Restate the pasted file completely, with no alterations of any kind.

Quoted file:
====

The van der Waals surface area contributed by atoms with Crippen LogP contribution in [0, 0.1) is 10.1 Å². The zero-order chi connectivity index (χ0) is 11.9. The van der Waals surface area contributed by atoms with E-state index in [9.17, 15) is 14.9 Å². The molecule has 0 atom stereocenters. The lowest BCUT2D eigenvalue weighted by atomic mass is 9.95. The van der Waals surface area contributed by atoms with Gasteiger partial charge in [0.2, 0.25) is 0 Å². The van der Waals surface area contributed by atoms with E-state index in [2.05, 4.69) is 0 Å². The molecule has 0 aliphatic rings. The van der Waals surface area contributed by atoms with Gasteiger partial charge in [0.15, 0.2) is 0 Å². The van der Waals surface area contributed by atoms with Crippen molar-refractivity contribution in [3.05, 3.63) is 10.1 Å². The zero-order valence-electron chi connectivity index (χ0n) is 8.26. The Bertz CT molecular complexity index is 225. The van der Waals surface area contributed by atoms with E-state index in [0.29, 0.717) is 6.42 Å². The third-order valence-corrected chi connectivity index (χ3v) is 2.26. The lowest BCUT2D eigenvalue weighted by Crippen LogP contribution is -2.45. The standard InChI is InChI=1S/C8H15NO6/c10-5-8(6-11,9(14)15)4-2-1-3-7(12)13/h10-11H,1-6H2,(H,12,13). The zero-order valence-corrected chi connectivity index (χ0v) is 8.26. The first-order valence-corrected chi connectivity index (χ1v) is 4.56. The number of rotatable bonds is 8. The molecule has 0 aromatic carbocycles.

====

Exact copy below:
The van der Waals surface area contributed by atoms with Crippen LogP contribution in [0, 0.1) is 10.1 Å². The zero-order chi connectivity index (χ0) is 11.9. The van der Waals surface area contributed by atoms with E-state index in [9.17, 15) is 14.9 Å². The molecule has 0 atom stereocenters. The lowest BCUT2D eigenvalue weighted by atomic mass is 9.95. The van der Waals surface area contributed by atoms with Gasteiger partial charge in [0.2, 0.25) is 0 Å². The van der Waals surface area contributed by atoms with E-state index in [2.05, 4.69) is 0 Å². The molecule has 0 aliphatic rings. The van der Waals surface area contributed by atoms with Gasteiger partial charge in [0.15, 0.2) is 0 Å². The van der Waals surface area contributed by atoms with Crippen molar-refractivity contribution in [3.05, 3.63) is 10.1 Å². The zero-order valence-electron chi connectivity index (χ0n) is 8.26. The Bertz CT molecular complexity index is 225. The van der Waals surface area contributed by atoms with E-state index in [0.29, 0.717) is 6.42 Å². The third-order valence-corrected chi connectivity index (χ3v) is 2.26. The lowest BCUT2D eigenvalue weighted by Crippen LogP contribution is -2.45. The standard InChI is InChI=1S/C8H15NO6/c10-5-8(6-11,9(14)15)4-2-1-3-7(12)13/h10-11H,1-6H2,(H,12,13). The zero-order valence-corrected chi connectivity index (χ0v) is 8.26. The first-order valence-corrected chi connectivity index (χ1v) is 4.56. The number of rotatable bonds is 8. The molecule has 0 aromatic carbocycles.